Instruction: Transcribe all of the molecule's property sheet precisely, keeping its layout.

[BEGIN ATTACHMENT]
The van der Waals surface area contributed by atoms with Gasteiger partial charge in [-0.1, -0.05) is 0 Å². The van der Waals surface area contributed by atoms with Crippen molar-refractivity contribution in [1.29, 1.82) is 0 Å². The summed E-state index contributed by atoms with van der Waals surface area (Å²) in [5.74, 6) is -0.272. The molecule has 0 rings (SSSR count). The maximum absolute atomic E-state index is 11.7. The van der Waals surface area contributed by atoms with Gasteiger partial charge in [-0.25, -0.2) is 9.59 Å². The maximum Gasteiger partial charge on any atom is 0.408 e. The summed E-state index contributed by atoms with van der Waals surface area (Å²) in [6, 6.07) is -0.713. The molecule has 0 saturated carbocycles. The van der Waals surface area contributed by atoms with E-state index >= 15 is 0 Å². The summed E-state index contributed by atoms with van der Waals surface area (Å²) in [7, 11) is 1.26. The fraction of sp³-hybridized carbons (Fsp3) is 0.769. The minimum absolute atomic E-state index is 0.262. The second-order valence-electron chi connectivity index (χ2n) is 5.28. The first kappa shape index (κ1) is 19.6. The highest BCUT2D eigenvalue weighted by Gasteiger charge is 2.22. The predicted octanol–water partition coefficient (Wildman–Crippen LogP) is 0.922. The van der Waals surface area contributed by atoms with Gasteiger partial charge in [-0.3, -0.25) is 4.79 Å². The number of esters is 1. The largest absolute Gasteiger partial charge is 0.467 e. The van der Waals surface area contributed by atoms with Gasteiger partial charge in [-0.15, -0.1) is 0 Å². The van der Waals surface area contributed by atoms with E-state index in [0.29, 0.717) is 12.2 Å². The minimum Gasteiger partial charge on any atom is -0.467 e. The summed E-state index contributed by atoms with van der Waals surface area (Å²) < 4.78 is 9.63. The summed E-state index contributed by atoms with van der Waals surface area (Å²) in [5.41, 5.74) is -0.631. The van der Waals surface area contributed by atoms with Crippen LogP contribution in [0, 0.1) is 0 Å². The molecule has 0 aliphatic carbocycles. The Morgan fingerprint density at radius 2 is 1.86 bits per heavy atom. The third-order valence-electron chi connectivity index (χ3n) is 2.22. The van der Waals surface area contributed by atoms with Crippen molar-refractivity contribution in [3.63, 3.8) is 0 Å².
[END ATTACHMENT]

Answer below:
The van der Waals surface area contributed by atoms with Gasteiger partial charge in [-0.1, -0.05) is 0 Å². The van der Waals surface area contributed by atoms with Crippen molar-refractivity contribution in [1.29, 1.82) is 0 Å². The summed E-state index contributed by atoms with van der Waals surface area (Å²) in [5.74, 6) is -0.272. The molecule has 0 rings (SSSR count). The maximum absolute atomic E-state index is 11.7. The van der Waals surface area contributed by atoms with Gasteiger partial charge in [-0.25, -0.2) is 9.59 Å². The maximum Gasteiger partial charge on any atom is 0.408 e. The summed E-state index contributed by atoms with van der Waals surface area (Å²) in [6, 6.07) is -0.713. The molecule has 0 saturated carbocycles. The van der Waals surface area contributed by atoms with E-state index >= 15 is 0 Å². The summed E-state index contributed by atoms with van der Waals surface area (Å²) in [7, 11) is 1.26. The fraction of sp³-hybridized carbons (Fsp3) is 0.769. The minimum absolute atomic E-state index is 0.262. The second-order valence-electron chi connectivity index (χ2n) is 5.28. The first kappa shape index (κ1) is 19.6. The highest BCUT2D eigenvalue weighted by Gasteiger charge is 2.22. The predicted octanol–water partition coefficient (Wildman–Crippen LogP) is 0.922. The van der Waals surface area contributed by atoms with Gasteiger partial charge in [-0.3, -0.25) is 4.79 Å². The number of esters is 1. The largest absolute Gasteiger partial charge is 0.467 e. The van der Waals surface area contributed by atoms with Gasteiger partial charge in [-0.15, -0.1) is 0 Å². The van der Waals surface area contributed by atoms with E-state index in [0.29, 0.717) is 12.2 Å². The minimum Gasteiger partial charge on any atom is -0.467 e. The summed E-state index contributed by atoms with van der Waals surface area (Å²) < 4.78 is 9.63. The summed E-state index contributed by atoms with van der Waals surface area (Å²) in [5.41, 5.74) is -0.631. The van der Waals surface area contributed by atoms with Crippen LogP contribution in [0, 0.1) is 0 Å². The molecule has 0 aliphatic carbocycles. The Morgan fingerprint density at radius 2 is 1.86 bits per heavy atom. The third-order valence-electron chi connectivity index (χ3n) is 2.22. The van der Waals surface area contributed by atoms with Crippen molar-refractivity contribution in [3.63, 3.8) is 0 Å².